Fri. Nov. 13, 2020: Die For Your Employer Day 177 — Yes, We Really Are Dying & Being Ignored

image courtesy of minorthreadsco via pixabay.com

Friday, November 13, 2020

New Moon

Neptune & Uranus Retrograde

Mars DIRECT

Cloudy and cooler

Today is Friday the 13th, which is a day that usually makes me very happy, but this is 2020, so I’m not counting on anything.

Meditation yesterday was lovely. I’m so grateful to have found this group. We may be online, but it truly feels like community. We connect to the teacher and each other, not just to the teacher, the way the meditation group I used to participate in in-person did. The contrast is interesting. The meditation leader also teaches us Qi Gong, which I like. I’d never really paid much attention to it before, but I’m glad I found it now.

I finally got out a couple of pitches to a new-to-me publication. I may have sent them in too late to be of use, but we’ll see.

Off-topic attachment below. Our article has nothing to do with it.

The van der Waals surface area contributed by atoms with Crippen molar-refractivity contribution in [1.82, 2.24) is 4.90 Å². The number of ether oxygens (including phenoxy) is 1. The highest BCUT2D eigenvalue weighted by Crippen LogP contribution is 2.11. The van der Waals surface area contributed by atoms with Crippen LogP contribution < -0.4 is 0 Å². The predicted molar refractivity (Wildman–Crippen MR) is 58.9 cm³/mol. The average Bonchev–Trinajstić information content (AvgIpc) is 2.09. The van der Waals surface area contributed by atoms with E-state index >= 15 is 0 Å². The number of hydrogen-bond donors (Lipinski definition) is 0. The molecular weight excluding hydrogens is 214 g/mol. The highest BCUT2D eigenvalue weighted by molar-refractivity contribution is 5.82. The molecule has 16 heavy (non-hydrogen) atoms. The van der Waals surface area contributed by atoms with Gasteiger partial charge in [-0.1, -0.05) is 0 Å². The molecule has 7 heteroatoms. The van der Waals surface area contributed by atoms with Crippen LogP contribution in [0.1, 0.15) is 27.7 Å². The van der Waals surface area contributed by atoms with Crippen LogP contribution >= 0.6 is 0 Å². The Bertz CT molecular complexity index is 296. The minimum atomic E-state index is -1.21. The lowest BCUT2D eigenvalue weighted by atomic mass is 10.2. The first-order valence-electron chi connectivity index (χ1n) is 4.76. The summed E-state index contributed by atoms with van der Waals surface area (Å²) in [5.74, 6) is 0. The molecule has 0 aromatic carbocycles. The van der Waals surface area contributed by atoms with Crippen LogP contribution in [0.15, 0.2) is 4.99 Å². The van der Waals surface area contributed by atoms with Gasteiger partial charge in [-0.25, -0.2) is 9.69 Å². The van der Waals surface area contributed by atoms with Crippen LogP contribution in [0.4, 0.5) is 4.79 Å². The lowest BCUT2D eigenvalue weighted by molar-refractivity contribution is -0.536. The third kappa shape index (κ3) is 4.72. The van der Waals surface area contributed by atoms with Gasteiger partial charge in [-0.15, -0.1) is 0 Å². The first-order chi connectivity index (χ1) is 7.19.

I found contact information for a company with which I’m interested in working, and I’m putting together an LOI for them. It’s a big deal, international thing, and it would be exciting to work for them.

Heard back from a couple of other LOIs that they’re going with people who are more traditionally-marketing-niched (and, I bet, younger). Which is fine. I’d rather hear back, even in the negative, then never hear back. Some of these companies I will keep in touch with as part of my quarterly postcard mailing; others I will let go and move on.

A good portion of the day – probably too much of it, if I’m honest – was spent putting together visuals for two different projects. It was a lot of using the snip tool, converting to jpg, marking each visual, putting it in the right folder, and also putting together a PowerPoint and then modifying it to PDF and saving in multiple locations so I can access it. I didn’t PowerPoint the second set of visuals yet.

I also played with paint visualization tools, looking for a place where I could upload a photo of a house and try different exterior colors. Most of them were very frustrating, and I couldn’t find one (for free, anyway) that allowed me to do the detailing of shutters and trim differently than the exteriors. Of all the tools I played with, I liked the Home Stratosphere Paint Visualizer the best.